Bledsoe was never going to settle for a two-year contract, but contract length was never in question between he and Phoenix. The battle was over salary. The Kentucky Wildcats product fancied himself a max-level player (he averaged 17.7 points and 5.5 assists a year ago) but the Suns felt differently (he didn’t lead his team in either category).

What would have changed the nature of negotiations for Bledsoe is if another team made the maximum offer that he so desired — an offer that never came. The reason is less about Bledsoe’s talent and potential, which are both enormous, but rather the position he plays, and how feasible finding quality lead guards has become in the modern NBA. There is a dearth of teams that need a point guard among those that are trying to win basketball games next season (that excludes you, Philadelphia). A team like Atlanta had the cap space to make a large offer to Bledsoe, but they already have Jeff Teague. While there is little dispute Bledsoe is the better player, Teague also costs a manageable $8 million — a number that shifts from valuable to costly if Teague is demoted to the team’s bench. (I’m also not sure Bledsoe, a career 32.7 percent three-point shooter, would fit into what the Hawks are doing offensively. Although, Bledsoe did shoot an intriguing 40.9 percent on shorter three-pointers, up to 24 feet, last season, according to NBA.com.)

The Lakers are another team that came to mind that had the money to spend and could use an upgrade at point guard. Throughout their pursuit of Carmelo Anthony, I thought it was odd the Lakers were ignoring a better option. Bledsoe seems like the perfect pupil for Kobe Bryant, a young player with a realistic combination of Bryant’s athleticism and intensity. Offering Bledsoe the max is a non-issue for the Lakers, who both had cap space galore and are making money hands-over-fist. A Bledsoe/Bryant backcourt, if (when?) healthy is more than formidable, and the collection of veterans they added on short-term contracts (Carlos Boozer, Ed Davis, Jordan Hill) would have remained on the market. While trading for one-year of Jeremy Lin did net the Lakers a first-round pick, it also guarantees Los Angeles will be a train wreck defensively. Bledsoe could have been the present and future for L.A. Instead, it appears that player is Nick Young.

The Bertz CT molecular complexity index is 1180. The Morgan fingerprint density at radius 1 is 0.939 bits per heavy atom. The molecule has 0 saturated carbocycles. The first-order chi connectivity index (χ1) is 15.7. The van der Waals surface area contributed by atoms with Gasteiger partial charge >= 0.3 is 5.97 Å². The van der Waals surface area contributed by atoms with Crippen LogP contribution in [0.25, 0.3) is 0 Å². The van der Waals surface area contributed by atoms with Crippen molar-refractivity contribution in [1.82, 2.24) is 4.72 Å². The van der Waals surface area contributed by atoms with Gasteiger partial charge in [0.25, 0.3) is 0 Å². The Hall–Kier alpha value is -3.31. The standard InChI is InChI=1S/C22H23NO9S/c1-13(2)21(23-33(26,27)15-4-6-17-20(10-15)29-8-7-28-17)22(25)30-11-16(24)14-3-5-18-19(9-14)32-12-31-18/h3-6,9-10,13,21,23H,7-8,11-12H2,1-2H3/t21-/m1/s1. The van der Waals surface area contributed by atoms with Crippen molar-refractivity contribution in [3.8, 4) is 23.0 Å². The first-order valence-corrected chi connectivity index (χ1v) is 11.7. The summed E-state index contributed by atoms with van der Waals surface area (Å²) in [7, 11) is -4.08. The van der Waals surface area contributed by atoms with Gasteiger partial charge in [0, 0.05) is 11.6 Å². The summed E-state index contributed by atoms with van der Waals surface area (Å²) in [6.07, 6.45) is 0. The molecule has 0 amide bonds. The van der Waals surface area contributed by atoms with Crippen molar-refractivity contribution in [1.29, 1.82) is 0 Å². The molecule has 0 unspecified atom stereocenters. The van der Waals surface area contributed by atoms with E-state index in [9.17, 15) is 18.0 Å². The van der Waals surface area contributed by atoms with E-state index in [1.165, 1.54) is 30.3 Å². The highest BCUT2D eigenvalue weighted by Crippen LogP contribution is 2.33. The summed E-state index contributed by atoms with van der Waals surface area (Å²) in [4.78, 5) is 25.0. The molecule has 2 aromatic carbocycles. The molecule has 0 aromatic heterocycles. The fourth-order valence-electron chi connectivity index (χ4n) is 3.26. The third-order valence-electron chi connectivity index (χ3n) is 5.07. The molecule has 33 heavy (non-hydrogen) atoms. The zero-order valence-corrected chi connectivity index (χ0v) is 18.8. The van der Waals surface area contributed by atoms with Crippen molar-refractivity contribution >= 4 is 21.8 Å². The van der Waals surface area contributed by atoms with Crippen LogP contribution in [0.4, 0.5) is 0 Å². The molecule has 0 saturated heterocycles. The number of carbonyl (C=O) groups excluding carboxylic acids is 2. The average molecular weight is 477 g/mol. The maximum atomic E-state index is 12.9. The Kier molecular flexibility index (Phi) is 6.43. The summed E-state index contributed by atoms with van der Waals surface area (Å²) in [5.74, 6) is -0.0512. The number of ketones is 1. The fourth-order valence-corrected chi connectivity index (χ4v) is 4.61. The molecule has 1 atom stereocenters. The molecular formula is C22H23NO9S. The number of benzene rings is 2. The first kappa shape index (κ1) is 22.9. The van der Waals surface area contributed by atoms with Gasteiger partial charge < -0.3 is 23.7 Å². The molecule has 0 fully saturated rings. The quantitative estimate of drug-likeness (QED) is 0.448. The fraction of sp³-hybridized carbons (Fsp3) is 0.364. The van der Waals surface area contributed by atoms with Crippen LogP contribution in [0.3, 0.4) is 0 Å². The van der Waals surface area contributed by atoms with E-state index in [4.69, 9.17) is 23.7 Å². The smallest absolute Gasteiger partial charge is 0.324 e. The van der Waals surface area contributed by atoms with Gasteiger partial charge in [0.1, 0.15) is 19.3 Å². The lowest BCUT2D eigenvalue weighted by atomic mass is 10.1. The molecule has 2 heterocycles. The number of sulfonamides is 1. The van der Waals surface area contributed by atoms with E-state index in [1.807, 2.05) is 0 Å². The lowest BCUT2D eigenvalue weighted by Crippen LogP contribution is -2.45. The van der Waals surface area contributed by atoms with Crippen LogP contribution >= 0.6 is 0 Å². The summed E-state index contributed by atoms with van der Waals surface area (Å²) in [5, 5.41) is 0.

The Lakers, or any other team, failing to make a substantial offer to Bledsoe in July and August was a surprise. That it took as long as it did for Minnesota to get involved may or may not have to do with the complicated, franchise-altering trade they completed with Cleveland, finally, in late-August. The Wolves are everyone’s League Pass darling a month before the season kicks off; if Ricky Rubio isn’t averaging 2.5 alley-oops per game this season I think we will all be shocked. Bledsoe would have fit in there somewhere but talented basketball players can be placed into any situation — that’s the entire nature of international competition, no? That doesn’t mean Minnesota would be an ideal fit for Bledsoe. Phoenix is a playoff team with Bledsoe back; Minnesota is lottery-bound either way. Money is money, but I was dubious of the Wolves rumors because I can’t imagine Bledsoe was interested in missing the playoffs AND playing in Minnesota. (For what it’s worth, Andrew Sharp sold me on how brilliant Bledsoe to Milwaukee would have been.)